Leaving the Nursing Home and Want a Home Risk Assessment?Posted by Medicare Made Clear
Home safety is important to all of us. But it’s especially important to vulnerable people like those who will be discharged from a nursing home or other inpatient rehabilitation facility.
Is it safe yet to go home? If you’re being discharged from an inpatient facility, there’s a good chance you may still be a bit wobbly and face a higher risk of falling. You’ll also need to know if your home will be suitable for you. For example, are the doorways wide enough for a wheelchair to pass through or will you be able to get in and out of the bathtub safely? These are the types of things you need to know before you get home. You may want to consider a home risk assessment to make your return as safe as possible.
What is a Home Risk Assessment?
A medical, nursing or rehabilitation specialist will evaluate your home to make sure it is safe. The evaluator may recommend modifications to the home that may help make living in your home easier and safer. Types of modifications commonly made include:
- installing grab bars in the bathrooms and doorways
- installing elevated toilet seats, shower seats and handheld shower wands
- installing handrails next to stairs
- removing or securing floor rugs
- widening doors or adding wheelchair ramps
The assessment may also include an occupational therapy consultation. This can help identify and eliminate many potential pitfalls that may affect your activities of daily living. The healthcare professional can also evaluate the caregiver’s needs for training, support, and education.
The Nursing Home
If you’re thinking of leaving the nursing home, you have the right to find out if you can return to the community and get the services and support you may need. This is a benefit paid for by Medicare Part A.1
After you discuss your plans with the nursing home staff, these are the steps normally taken to find out if you are able to return to the community:2
- The nursing home staff will call a local agency for community living (Local Contact Agency).
- The Local Contact Agency will call or visit you to learn what services and support you need. Then, they’ll look into:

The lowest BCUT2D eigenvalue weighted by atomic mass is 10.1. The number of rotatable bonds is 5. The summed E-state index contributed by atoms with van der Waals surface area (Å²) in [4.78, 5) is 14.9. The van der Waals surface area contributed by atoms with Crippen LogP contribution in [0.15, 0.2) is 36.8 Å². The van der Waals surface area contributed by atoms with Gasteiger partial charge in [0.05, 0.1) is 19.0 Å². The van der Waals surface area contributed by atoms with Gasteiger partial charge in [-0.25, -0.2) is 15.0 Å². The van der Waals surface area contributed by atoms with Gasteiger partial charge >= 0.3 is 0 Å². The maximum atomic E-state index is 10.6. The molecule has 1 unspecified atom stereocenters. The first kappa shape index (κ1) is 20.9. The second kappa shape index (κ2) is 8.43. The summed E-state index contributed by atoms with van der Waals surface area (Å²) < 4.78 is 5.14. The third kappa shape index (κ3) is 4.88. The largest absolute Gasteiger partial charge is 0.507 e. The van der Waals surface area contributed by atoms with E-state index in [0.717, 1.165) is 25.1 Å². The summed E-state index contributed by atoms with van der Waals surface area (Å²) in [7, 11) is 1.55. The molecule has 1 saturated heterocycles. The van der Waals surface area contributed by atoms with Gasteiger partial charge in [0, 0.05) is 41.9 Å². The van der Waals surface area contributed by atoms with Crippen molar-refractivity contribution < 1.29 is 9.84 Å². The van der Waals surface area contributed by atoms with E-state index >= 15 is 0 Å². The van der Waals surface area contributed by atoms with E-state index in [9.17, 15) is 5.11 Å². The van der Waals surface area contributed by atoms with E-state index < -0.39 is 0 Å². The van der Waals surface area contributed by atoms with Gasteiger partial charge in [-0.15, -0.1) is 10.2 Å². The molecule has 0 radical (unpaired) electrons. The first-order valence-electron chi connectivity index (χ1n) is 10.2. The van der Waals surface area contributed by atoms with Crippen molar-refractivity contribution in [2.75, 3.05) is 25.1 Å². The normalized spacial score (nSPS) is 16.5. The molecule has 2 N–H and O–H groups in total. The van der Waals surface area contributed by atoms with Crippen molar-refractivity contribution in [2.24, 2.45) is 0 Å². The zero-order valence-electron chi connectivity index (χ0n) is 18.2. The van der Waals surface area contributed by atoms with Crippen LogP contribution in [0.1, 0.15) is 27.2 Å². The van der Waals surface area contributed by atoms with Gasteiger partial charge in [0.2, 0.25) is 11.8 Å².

- your housing options and/or home modification services
- available services (like help with your medical and personal care)
- programs that may help pay for these services (like Medicaid, Medicare, or private insurance)
If the services and support you need are available, you decide whether or not to start the plan to leave the nursing home. You can change your mind at any time.
Other Inpatient Rehab Facilities
According to MedicareResourceCenter.org, your doctor can prescribe a home risk assessment by a physical or occupational therapist before you return home from inpatient treatment.3 If you are living independently and are at risk of falling in the home, talk to your doctor about getting a fall risk assessment. In many cases, Medicare will cover the cost of a medical, nursing or rehabilitation specialist to determine your risk of falling and make recommendations to keep the home safe.4
For more information, contact your State Health Insurance Assistance Program (SHIP) to get free personalized health insurance counseling. To get the phone number for your state, visit Medicare.gov/contacts, or call 1-800-MEDICARE (1-800-633-4227). TTY users should call 1-877-486-2048.
For more information, explore MedicareMadeClear.com or contact the Medicare helpline 24 hours a day, seven days a week at 1-800-MEDICARE (1-800-633-4227), TTY 1-877-486-2048.
Home Care, Basic Facts & Information: HealthInAging.org
In-home care frequently asked questions: MedicareResourceCenter.org
Leaving a Nursing Home & Returning to the Community: Medicare.gov
1, 2 Leaving a Nursing Home & Returning to the Community: Medicare.gov, December 31, 2014
3 How Much In-home Care will Medicare Cover?: By Meg Fullwood, HealthInsurance.org and MedicareResourceCenter.org, December 31, 2014
4 Is it True Medicare will Pay for a Fall Risk Assessment?: MedicareResourceCenter.org, December 31, 2014